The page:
God Bless Ozzy Osbourne


By Clint Morris

If you felt you didn’t quite get to know the man as well as you’d hoped to in the umpteen years that “The Osbournes” ran for – yes that’s sarcasm; you likely know just how many times a day Ozzy goes to the loo after that small-screen dousing – Directors Mike Fleiss and Mike Piscitelli offer bonus insight into the man and his rockin’ past and present in this entertaining but mostly touching documentary.

The film, which though funny (like the MTV series that followed the Osbourne family around on their daily adventures) is more camera-lens to open-wound, weaves interviews with Osbourne’s family (Sharon, Kelly, Jack – also a producer on the film) and friends, including rockers Henry Rollins and Tommy Lee, with footage of the man on stage (back in the Black Sabbath days and recent stuff from his latest tour). Mostly though, it’s a sit down with the man himself who, appreciably, opens up about his sordid past (namely the drugs and alcohol) and how he mistreated his family at times.

Osbourne’s children from his previous marriage, Jessica and Louis, also appear on camera testifying to the rocker’s inability to be the dad they needed them to be when they were younger.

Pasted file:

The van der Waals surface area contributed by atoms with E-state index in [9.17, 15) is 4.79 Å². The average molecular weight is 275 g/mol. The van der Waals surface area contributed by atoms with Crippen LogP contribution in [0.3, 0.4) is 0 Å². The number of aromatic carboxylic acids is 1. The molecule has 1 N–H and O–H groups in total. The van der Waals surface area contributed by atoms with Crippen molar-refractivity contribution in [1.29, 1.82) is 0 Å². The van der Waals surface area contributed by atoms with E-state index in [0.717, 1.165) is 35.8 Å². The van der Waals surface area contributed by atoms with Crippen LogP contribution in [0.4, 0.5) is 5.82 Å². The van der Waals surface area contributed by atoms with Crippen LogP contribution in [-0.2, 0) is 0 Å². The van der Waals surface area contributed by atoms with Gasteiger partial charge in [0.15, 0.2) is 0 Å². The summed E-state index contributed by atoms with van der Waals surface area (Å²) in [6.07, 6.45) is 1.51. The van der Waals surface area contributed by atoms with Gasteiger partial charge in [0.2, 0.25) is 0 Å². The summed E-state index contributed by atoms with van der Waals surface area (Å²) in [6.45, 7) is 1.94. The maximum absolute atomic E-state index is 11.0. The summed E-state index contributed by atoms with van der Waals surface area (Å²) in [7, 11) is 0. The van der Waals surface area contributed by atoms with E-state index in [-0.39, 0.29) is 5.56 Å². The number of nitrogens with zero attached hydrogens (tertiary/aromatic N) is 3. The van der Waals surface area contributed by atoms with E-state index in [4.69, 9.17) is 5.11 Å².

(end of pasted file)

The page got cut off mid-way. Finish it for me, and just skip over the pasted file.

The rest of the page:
Though there’s not a lot in here about the prince of darkness’s self-confessed infidelity or any recent troubles at home, there’s still a lot of opening-up going on here – particularly in terms of Osbourne’s shameful past and his struggles as a penniless child.

Obviously the movie is going to mostly appeal to fans of Osbourne and Black Sabbath, and if only because so much of it is watching the man do his thing on stage, but even occasional viewers of “The Osbournes” and the odd “No More Tears” fan should find it an easily endurable and welcomingly informative alternative to the 3D fluff showing in the cinema next door.

Extras :

Q&A with Jack and Oz, film festival footage and deleted scenes.